Author Archives: jeremygibbons

About jeremygibbons

Jeremy is Professor of Computing in Oxford University Department of Computer Science, and a fan of functional programming and patterns of computation.


It appears that I have insufficient time, or at least insufficient discipline, to contribute to this blog, except when I am on sabbatical. Which I now am… so let’s see if I can do better. Hylomorphisms I don’t think I’ve … Continue reading

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Breadth-First Traversal

Recently Eitan Chatav asked in the Programming Haskell group on Facebook What is the correct way to write breadth first traversal of a ? He’s thinking of “traversal” in the sense of the class, and gave a concrete declaration of … Continue reading

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Prompted by some recent work I’ve been doing on reasoning about monadic computations, I’ve been looking back at the work from the 1990s by Phil Trinder, Limsoon Wong, Leonidas Fegaras, Torsten Grust, and others, on monad comprehensions as a framework … Continue reading

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Upwards and downwards accumulations

Continuing my work in regress, this post revisits—with the benefit of much hindsight—what I was working on for my DPhil thesis (which was summarized in a paper at MPC 1992) and in subsequent papers at MPC 1998 and in SCP … Continue reading

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Distributivity in Horner’s Rule

This is a continuation of my previous post on Horner’s Rule, and in particular, of the discussion there about distributivity in the datatype-generic version of the Maximum Segment Sum problem: the essential property behind Horner’s Rule is one of distributivity. … Continue reading

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Horner’s Rule

This post is about my all-time favourite calculation, of a linear-time algorithm for the maximum segment sum problem, based on Horner’s Rule. The problem was popularized in Jon Bentley’s Programming Pearls series in CACM (and in the subsequent book), but … Continue reading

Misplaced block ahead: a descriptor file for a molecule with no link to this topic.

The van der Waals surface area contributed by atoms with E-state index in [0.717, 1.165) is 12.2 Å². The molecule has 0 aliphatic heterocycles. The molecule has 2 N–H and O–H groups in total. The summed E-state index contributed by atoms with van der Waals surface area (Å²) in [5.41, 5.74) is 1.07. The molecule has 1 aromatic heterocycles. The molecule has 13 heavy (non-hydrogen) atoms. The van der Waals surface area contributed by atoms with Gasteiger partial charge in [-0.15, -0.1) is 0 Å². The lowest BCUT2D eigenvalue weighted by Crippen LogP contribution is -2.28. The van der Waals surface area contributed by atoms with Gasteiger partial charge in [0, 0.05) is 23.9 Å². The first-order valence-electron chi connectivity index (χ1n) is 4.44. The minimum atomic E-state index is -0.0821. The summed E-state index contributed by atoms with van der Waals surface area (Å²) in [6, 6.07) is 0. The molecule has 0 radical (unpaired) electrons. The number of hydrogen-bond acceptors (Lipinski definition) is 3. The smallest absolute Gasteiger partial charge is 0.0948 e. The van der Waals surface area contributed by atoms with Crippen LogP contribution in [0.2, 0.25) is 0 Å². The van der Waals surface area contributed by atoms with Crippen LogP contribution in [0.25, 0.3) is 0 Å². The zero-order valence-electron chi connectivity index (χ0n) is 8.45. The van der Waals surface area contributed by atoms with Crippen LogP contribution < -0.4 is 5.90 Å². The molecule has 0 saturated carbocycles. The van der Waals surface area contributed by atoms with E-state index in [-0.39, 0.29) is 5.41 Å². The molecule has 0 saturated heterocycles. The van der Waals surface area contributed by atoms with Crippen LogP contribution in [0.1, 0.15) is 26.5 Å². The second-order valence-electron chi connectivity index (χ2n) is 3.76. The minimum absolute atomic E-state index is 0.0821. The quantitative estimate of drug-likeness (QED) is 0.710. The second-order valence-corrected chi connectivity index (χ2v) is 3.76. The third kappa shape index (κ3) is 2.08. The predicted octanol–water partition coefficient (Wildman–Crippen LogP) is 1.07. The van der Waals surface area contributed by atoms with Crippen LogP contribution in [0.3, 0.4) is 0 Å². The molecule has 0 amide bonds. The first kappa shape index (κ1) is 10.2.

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Morality and temptation

Inspired by Bob Harper’s recent postings, I too have a confession to make. I know what is morally right; but sometimes the temptation is too great, and my resolve is weak, and I lapse. Fast and loose reasoning may excuse … Continue reading

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Extreme solutions

Not all problem statements are amenable to translation via Galois connections or adjunctions. A reasonable characterization of those that are suitable is the optimization problems—finding the least or greatest solution satisfying a given collection of constraints, according to some ordering. … Continue reading

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Universal properties are a generalization of the notion of a Galois connection between two orderings. Or perhaps I should say: universal properties arise from adjunctions, and it is adjunctions that are a generalization of Galois connections. Adjunctions capture in an … Continue reading

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Universal properties and Galois connections

One recurring theme throughout this series will be that of a universal property—an identity that captures an indirect means of solving a problem, by transforming that problem into a different (and hopefully simpler) domain, while still preserving all its essential … Continue reading

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